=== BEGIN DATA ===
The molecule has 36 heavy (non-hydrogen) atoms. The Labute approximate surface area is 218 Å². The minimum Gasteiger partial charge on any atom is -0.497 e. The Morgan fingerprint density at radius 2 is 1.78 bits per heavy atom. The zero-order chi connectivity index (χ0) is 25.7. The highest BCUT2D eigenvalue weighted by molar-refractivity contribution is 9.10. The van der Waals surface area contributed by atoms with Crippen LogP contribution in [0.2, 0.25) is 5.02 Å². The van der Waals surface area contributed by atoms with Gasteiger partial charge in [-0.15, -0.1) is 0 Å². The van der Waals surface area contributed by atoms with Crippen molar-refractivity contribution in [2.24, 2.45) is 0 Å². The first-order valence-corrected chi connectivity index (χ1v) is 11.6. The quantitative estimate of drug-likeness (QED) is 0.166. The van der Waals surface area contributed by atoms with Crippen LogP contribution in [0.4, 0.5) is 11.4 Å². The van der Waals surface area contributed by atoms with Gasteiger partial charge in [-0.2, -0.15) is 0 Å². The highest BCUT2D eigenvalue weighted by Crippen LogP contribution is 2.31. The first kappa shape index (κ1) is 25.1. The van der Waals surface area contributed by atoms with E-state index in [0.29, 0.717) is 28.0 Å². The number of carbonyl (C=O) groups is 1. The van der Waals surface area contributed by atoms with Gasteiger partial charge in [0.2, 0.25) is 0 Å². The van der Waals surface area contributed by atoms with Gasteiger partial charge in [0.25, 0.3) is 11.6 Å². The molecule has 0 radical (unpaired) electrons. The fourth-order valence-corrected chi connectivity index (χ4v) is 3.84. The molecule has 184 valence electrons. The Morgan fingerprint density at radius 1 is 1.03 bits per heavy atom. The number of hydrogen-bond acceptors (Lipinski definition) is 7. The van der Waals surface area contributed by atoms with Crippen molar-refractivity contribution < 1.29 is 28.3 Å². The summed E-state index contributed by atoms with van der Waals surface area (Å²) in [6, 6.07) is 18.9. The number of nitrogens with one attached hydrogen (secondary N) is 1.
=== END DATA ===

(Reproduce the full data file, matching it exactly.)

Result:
The molecule has 36 heavy (non-hydrogen) atoms. The Labute approximate surface area is 218 Å². The minimum Gasteiger partial charge on any atom is -0.497 e. The Morgan fingerprint density at radius 2 is 1.78 bits per heavy atom. The zero-order chi connectivity index (χ0) is 25.7. The highest BCUT2D eigenvalue weighted by molar-refractivity contribution is 9.10. The van der Waals surface area contributed by atoms with Crippen LogP contribution in [0.2, 0.25) is 5.02 Å². The van der Waals surface area contributed by atoms with Gasteiger partial charge in [-0.15, -0.1) is 0 Å². The van der Waals surface area contributed by atoms with Crippen molar-refractivity contribution in [2.24, 2.45) is 0 Å². The first-order valence-corrected chi connectivity index (χ1v) is 11.6. The quantitative estimate of drug-likeness (QED) is 0.166. The van der Waals surface area contributed by atoms with Crippen LogP contribution in [0.4, 0.5) is 11.4 Å². The van der Waals surface area contributed by atoms with Gasteiger partial charge in [-0.2, -0.15) is 0 Å². The highest BCUT2D eigenvalue weighted by Crippen LogP contribution is 2.31. The first kappa shape index (κ1) is 25.1. The van der Waals surface area contributed by atoms with E-state index in [0.29, 0.717) is 28.0 Å². The number of carbonyl (C=O) groups is 1. The van der Waals surface area contributed by atoms with Gasteiger partial charge in [0.2, 0.25) is 0 Å². The van der Waals surface area contributed by atoms with Gasteiger partial charge in [0.25, 0.3) is 11.6 Å². The molecule has 0 radical (unpaired) electrons. The fourth-order valence-corrected chi connectivity index (χ4v) is 3.84. The molecule has 184 valence electrons. The Morgan fingerprint density at radius 1 is 1.03 bits per heavy atom. The number of hydrogen-bond acceptors (Lipinski definition) is 7. The van der Waals surface area contributed by atoms with Crippen molar-refractivity contribution < 1.29 is 28.3 Å². The summed E-state index contributed by atoms with van der Waals surface area (Å²) in [6, 6.07) is 18.9. The number of nitrogens with one attached hydrogen (secondary N) is 1.